Broadway's trend of screen-to-stage still going strong

There was a time when Hollywood turned to Broadway for movie ideas, transforming such shows as "Chicago," "The Sound of Music" and "Amadeus" into box-office gold and Oscar winners.

These days, theater producers look to the film community for juicy stage projects, turning movies such as "Billy Elliot," "The Producers" and "Hairspray" into Tony winners.

The new Broadway season is no exception. Among shows opening this fall are "Spider-Man: Turn Off the Dark," based on the comic book and movie franchise; "Elf: The Musical," inspired by the outrageous Will Ferrell comedy; and Pedro Almodovar's 1988 film farce, "Women on the Verge of a Nervous Breakdown."

Meanwhile, "Priscilla Queen of the Desert the Musical," adapted from the 1994 road movie about drag queens and a transsexual and their cabaret act, opens for a pre-Broadway run in Toronto on Oct. 26.

It was first adapted for the stage in 2006 for a run in Sydney and most recently had a successful turn on London's West End.

Many eyes, though, are on the $50 million-plus "Spider-Man: Turn Off the Dark," which was in the works for six years and long hung in limbo as it jumped financial hurdles.

Based on the Marvel comic book hero, "Spider-Man" features music and lyrics by Bono and The Edge, with a book by its director, Julie Taymor, and Glen Berger.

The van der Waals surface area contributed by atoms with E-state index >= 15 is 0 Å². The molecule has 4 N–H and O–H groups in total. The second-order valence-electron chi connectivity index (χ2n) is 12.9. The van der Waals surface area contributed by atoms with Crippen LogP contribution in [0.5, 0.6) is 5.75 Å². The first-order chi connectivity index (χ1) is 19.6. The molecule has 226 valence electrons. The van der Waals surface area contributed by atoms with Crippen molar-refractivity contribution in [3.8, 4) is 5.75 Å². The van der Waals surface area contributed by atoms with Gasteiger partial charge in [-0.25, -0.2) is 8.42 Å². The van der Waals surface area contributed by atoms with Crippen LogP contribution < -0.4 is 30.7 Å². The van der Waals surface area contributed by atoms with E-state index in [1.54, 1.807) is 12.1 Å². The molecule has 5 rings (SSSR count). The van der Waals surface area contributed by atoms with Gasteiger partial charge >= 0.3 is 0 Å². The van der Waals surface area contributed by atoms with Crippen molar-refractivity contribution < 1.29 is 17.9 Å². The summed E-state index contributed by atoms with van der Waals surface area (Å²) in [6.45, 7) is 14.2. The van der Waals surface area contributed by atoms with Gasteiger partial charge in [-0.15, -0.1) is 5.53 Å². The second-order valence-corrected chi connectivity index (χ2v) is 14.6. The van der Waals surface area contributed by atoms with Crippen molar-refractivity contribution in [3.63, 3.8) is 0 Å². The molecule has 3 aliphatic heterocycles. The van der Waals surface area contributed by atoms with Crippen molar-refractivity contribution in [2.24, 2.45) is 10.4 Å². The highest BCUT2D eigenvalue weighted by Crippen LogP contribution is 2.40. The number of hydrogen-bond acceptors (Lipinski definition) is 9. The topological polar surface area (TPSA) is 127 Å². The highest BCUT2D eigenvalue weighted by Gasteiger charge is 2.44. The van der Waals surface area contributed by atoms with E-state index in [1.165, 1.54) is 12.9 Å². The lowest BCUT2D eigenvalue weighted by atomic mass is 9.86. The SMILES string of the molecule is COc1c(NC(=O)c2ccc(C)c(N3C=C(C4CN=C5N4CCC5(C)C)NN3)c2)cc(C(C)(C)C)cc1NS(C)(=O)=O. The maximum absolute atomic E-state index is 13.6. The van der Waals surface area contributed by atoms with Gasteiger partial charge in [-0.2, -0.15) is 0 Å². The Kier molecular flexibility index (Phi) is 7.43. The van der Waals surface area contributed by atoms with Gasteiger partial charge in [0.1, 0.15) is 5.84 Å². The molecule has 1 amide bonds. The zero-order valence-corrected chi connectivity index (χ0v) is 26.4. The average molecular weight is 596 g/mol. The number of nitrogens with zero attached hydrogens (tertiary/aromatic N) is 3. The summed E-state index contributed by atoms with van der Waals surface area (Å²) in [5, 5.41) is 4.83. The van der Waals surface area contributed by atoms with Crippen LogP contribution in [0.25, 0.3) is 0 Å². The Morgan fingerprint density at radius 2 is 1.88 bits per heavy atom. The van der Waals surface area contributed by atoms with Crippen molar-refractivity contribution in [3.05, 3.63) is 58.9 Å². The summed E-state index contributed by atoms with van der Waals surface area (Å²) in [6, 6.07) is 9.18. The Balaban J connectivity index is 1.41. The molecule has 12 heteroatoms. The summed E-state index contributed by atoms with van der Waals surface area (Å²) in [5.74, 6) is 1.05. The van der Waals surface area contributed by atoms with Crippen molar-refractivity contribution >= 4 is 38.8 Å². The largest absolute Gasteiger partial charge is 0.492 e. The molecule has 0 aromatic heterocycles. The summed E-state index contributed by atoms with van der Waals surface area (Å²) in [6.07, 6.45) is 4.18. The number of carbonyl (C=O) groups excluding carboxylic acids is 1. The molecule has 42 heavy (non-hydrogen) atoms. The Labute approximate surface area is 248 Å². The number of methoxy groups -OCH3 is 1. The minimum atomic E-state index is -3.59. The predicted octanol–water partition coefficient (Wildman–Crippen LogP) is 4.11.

U2's Bono and The Edge are cutting their teeth writing show tunes. The jump may not be so far, given the appeal of the hit series "Glee" and its occasional ability to transform rock anthems into show music. So it's not hard to believe that the Irish rockers can retrofit their stadium-oriented rock into the more intimate musical theater.

The big-budget musical extravaganza boasts one of the highest budgets in Broadway history and bursts with producers that include Marvel Entertainment and Sony Entertainment. Above the pack is lead producer Michael Cohl.

The cast once included Raleigh's Evan Rachel Wood, who plays Queen Sophie-Anne Leclerq on TV's "True Blood." She dropped out over a scheduling conflict. Alan Cumming was slated as the villainous Green Goblin but has been replaced by Patrick Page, the namesake of the Broadway version of "How the Grinch Stole Christmas."

"Spider-Man" opens in the newly named Foxwoods Theatre. Previews begin Nov. 14, and it will open Dec. 21.

"Elf: The Musical" begins previews Nov. 2 at the Al Hirschfeld Theater, opening Nov. 10.

Based on the 2003 comedy, the musical tells the story of Buddy, a human raised as an elf at the North Pole. Madness ensues after he is sent to New York to live with his biological father. After getting used to his new world, the giant elf goes on a mission to save Christmas.

The classic Pee-wee Herman TV show, "Pee-wee's Playhouse," was based on the film, "Pee-wee's Big Adventure." Now "The Pee-wee Herman Show" will have a limited run at the Stephen Sondheim Theater, opening Nov. 11.